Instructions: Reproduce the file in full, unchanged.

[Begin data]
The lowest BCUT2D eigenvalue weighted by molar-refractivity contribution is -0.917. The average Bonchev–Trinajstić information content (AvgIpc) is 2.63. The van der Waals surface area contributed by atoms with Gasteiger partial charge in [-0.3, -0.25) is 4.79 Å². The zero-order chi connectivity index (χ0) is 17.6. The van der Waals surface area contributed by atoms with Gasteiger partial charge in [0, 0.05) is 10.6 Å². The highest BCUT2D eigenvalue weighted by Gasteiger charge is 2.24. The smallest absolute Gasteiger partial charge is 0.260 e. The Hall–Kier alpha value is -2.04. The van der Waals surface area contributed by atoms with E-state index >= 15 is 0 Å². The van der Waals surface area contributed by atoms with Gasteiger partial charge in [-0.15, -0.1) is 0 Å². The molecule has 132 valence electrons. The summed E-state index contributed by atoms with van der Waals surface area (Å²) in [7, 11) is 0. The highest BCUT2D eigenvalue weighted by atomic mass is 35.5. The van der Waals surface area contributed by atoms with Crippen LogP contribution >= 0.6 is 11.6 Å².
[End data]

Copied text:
The lowest BCUT2D eigenvalue weighted by molar-refractivity contribution is -0.917. The average Bonchev–Trinajstić information content (AvgIpc) is 2.63. The van der Waals surface area contributed by atoms with Gasteiger partial charge in [-0.3, -0.25) is 4.79 Å². The zero-order chi connectivity index (χ0) is 17.6. The van der Waals surface area contributed by atoms with Gasteiger partial charge in [0, 0.05) is 10.6 Å². The highest BCUT2D eigenvalue weighted by Gasteiger charge is 2.24. The smallest absolute Gasteiger partial charge is 0.260 e. The Hall–Kier alpha value is -2.04. The van der Waals surface area contributed by atoms with E-state index >= 15 is 0 Å². The van der Waals surface area contributed by atoms with Gasteiger partial charge in [-0.15, -0.1) is 0 Å². The molecule has 132 valence electrons. The summed E-state index contributed by atoms with van der Waals surface area (Å²) in [7, 11) is 0. The highest BCUT2D eigenvalue weighted by atomic mass is 35.5. The van der Waals surface area contributed by atoms with Crippen LogP contribution >= 0.6 is 11.6 Å².